Mining tech entrepreneur Shelby Yee on the productive potential of startups and miners working togetherShelby Yee has launched her career with one foot in the mining world and one in the tech startup realm, and it is that experience that has shaped her belief that the two sectors have a lot to offer the other. Yee, who graduated in 2016 with a bachelors of applied science in geological engineering from Queen’s University, is co-founder and CEO of RockMass Technologies Inc., a Toronto-based company that offers a data-collection solution to help mining companies better understand rock mechanics. Specifically, the company’s Axis Mapper tool calculates dip and dip direction and can combine that information with other data – such as rock mass rating (RMR) and Q inputs, stereonets and colour images – and integrate everything with a company’s existing database. RockMass engaged with Nexa Resources, a major zinc producer, and field tested its prototype in one of Nexa’s working mines. The company worked with Nexa’s engineers and operators to advance the Axis Mapper solution by improving its ease of use and integrating workflow functionalities used by Nexa’s geotechnical teams.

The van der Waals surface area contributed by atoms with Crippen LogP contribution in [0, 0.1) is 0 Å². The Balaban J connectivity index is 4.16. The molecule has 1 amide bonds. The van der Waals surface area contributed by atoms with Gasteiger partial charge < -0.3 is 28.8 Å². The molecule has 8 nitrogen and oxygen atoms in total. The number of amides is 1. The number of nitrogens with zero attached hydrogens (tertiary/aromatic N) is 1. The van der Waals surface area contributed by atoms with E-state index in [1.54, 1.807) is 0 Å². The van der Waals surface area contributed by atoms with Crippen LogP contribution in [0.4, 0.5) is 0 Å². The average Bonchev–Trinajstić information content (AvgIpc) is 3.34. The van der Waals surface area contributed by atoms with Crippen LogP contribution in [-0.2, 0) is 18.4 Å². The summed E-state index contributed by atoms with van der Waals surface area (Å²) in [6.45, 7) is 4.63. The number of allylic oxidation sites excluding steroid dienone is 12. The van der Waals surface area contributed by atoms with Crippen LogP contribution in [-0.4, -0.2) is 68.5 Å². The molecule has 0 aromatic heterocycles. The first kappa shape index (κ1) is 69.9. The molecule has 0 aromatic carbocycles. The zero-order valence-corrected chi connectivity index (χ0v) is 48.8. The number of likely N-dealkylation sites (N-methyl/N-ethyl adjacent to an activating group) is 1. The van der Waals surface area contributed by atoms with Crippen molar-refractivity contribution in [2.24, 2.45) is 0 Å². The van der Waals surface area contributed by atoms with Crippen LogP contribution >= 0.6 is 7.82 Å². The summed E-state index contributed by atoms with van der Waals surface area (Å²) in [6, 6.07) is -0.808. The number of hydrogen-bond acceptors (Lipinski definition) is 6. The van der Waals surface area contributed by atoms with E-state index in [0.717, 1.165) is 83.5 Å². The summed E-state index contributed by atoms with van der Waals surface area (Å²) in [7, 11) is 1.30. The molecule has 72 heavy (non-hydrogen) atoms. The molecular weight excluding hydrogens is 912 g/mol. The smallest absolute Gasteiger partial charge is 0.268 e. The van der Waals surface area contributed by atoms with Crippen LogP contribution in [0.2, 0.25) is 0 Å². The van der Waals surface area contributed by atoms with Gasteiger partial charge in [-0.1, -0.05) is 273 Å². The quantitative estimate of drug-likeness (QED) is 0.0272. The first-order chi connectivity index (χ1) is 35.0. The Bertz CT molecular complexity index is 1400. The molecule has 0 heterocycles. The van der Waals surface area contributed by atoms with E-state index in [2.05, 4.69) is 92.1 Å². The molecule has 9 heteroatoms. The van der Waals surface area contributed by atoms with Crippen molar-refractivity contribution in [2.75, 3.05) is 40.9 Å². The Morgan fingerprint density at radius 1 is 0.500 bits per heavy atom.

CIM Magazine spoke with Yee about how startups can work with traditional mining companies to move technology forward. CIM: Tell us about your background and how you came to be part of the mining industry? Yee: At Queen’s University, I studied geological engineering. I focused a lot of my studies in rock mechanics and geo-tech, which are very design and modelling focused. I had also been a field methods teaching assistant, so had done a lot of the field mapping, which is similar to that in the mining industry, and I saw all the difficulties and the room there is for error with the approach. So, essentially I mirrored many mining geotechnical activities and started to engage in the mining industry by sharing our similar experiences. When we started RockMass, the best way for me to dive into (the industry) was just to drive to Sudbury and to Timmins, and sit with mining companies, their engineering teams. I’d ask them everything about their day, what they were doing, where their inconveniences were. Then I’d show them some core ideas or concepts of what we were initially working on, which was much different than what it is today. And really just step by step, we validated where the solution fit best, and where we draw the most value with these engineering teams. CIM: How does “startup culture” fit into the mining industry? Yee: The startup world is such a contrast to how many mining operations work. The advantages of a startup are you can build and test things very quickly – you are open to taking more risk, with (perhaps) a development path. You’re able to realize completely new things. If you’re a startup, you're looking at something a little bit differently than it’s been looked at for the last 10 or even 100 years because you’re trying to find that strong competitive advantage and something users are excited to adopt. I think it’s really critical that startups become more embedded in the mining industry for it to see big changes moving forward. CIM: You mentioned benefits like building and testing things quickly, but what other benefits can be reaped by embedding startups in mining companies? Yee: Mining companies can meet the biggest need of a startup, which is when “we’ve proven out everything in a simulated environment, we proved it in a lab, we proved it on a road cut, or at a test mine such as NORCAT, we need to validate that everything is going to work in an operating mine.” That’s really the first step. And I think mines are open to that. The benefit for Nexa is that they are getting to see things firsthand, so Nexa has a lot of influence in guiding our product because we’re getting a lot of feedback from them. We validate that with other mining companies, but they really have a guiding hand. It’s easier to build something from the ground up the way you want, rather than change the existing system. This is a huge advantage and organizational benefit for both the company and its users. CIM: What are the challenges when established mining companies get involved with startups? Yee: I think the biggest challenge is that when you work with a technology that’s benefiting the operations, the best person to work with is the end user, the operator. But when you’re on site, and you talk to that engineer or operator, they have no time. The really key piece we have with Nexa Resources that has helped the project stay on track and be successful is that we have a project manager at Nexa. His role is dedicated to technology implementation. He manages the product and works with us and with the engineers so it’s not an added workload on the operators. CIM: Can you offer some tips or best practices for mining companies working with startups? Yee: Some companies will say “Come test in our mine, the mine is yours. When you’re here, we'll spend time with you, but after that, we'll see you in a year. Let us know how it goes.” But that year is so critical. In working very closely together with Nexa, for example, we were able to realize many more peripheral benefits, so our solution now offers a much greater value to their operation thanks to the continuous testing. Another consideration is, throughout that project, the end users are very familiar with the product, so it decreases the risk because we’re designing to what they need continuously. It’s a step-by-step, or stage-gate approach. And the total training time when they do use it is significantly less, because they already know how it works, and how it should be used. Also, a lot of people like to do trials. And they'll put a lot of investment into a trial all at once. I think there is value in breaking it down into a few steps as you go. The key thing is that you want to be able to validate the core value proposition as early as possible, and spend a smaller amount of money in doing that. If the mining company can take a step back and say, “Okay, we’re going to work with startup companies earlier. We’re going to fund a little bit to validate the key value that it has for our organization. Then we’ll put in a little bit more money for it to become more of a product,” and so on. CIM: What recommendations do you have for miners looking to partner with startups? Yee: Just what to look for. If I’m a mining executive, and I don't know anything about startups, how do I know that a company is ready to work with a mining company? Usually they have a commercialization partner. So that may be a NORCAT or a MaRS or CEMI. Usually, there is some type of proof that the technology works in a lab environment. So that might be through published research, it could be through lab tests. But there’s some core scientific approach to seeing that this technology is valid. And I would say, there’s some proof of a prototype. And along with technology validation, there is also a bit of a business validation, an understanding of initial positioning. I think that’s the point when you can say, “Okay, we should look at engaging with this startup.” As a mining company, you want the startup to be successful, so that you can continue to benefit from the solution. The partnership must benefit the mining company and help the startup grow to really see that alignment in risk-reward. Finally, be willing to share the joint successes with the greater mining industry to ensure the startup’s continuous growth to bring new technologies into our industry.